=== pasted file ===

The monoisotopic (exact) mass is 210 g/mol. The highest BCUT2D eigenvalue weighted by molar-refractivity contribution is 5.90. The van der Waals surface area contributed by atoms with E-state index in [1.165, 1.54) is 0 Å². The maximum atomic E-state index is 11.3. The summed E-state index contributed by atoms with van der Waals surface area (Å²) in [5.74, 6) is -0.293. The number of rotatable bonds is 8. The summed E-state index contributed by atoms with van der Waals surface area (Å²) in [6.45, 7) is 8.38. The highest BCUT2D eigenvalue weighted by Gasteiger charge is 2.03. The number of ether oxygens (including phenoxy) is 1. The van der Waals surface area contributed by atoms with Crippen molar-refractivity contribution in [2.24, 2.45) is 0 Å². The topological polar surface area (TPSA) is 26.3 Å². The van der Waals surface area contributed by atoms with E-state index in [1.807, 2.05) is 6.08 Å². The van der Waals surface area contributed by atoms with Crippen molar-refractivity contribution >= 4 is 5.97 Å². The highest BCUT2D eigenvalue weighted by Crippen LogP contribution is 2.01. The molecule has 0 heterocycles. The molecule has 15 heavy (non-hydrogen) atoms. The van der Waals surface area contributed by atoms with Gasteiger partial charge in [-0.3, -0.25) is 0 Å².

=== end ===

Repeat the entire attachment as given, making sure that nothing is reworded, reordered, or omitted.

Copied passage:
The monoisotopic (exact) mass is 210 g/mol. The highest BCUT2D eigenvalue weighted by molar-refractivity contribution is 5.90. The van der Waals surface area contributed by atoms with E-state index in [1.165, 1.54) is 0 Å². The maximum atomic E-state index is 11.3. The summed E-state index contributed by atoms with van der Waals surface area (Å²) in [5.74, 6) is -0.293. The number of rotatable bonds is 8. The summed E-state index contributed by atoms with van der Waals surface area (Å²) in [6.45, 7) is 8.38. The highest BCUT2D eigenvalue weighted by Gasteiger charge is 2.03. The number of ether oxygens (including phenoxy) is 1. The van der Waals surface area contributed by atoms with Crippen molar-refractivity contribution in [2.24, 2.45) is 0 Å². The topological polar surface area (TPSA) is 26.3 Å². The van der Waals surface area contributed by atoms with E-state index in [1.807, 2.05) is 6.08 Å². The van der Waals surface area contributed by atoms with Crippen molar-refractivity contribution >= 4 is 5.97 Å². The highest BCUT2D eigenvalue weighted by Crippen LogP contribution is 2.01. The molecule has 0 heterocycles. The molecule has 15 heavy (non-hydrogen) atoms. The van der Waals surface area contributed by atoms with Gasteiger partial charge in [-0.3, -0.25) is 0 Å².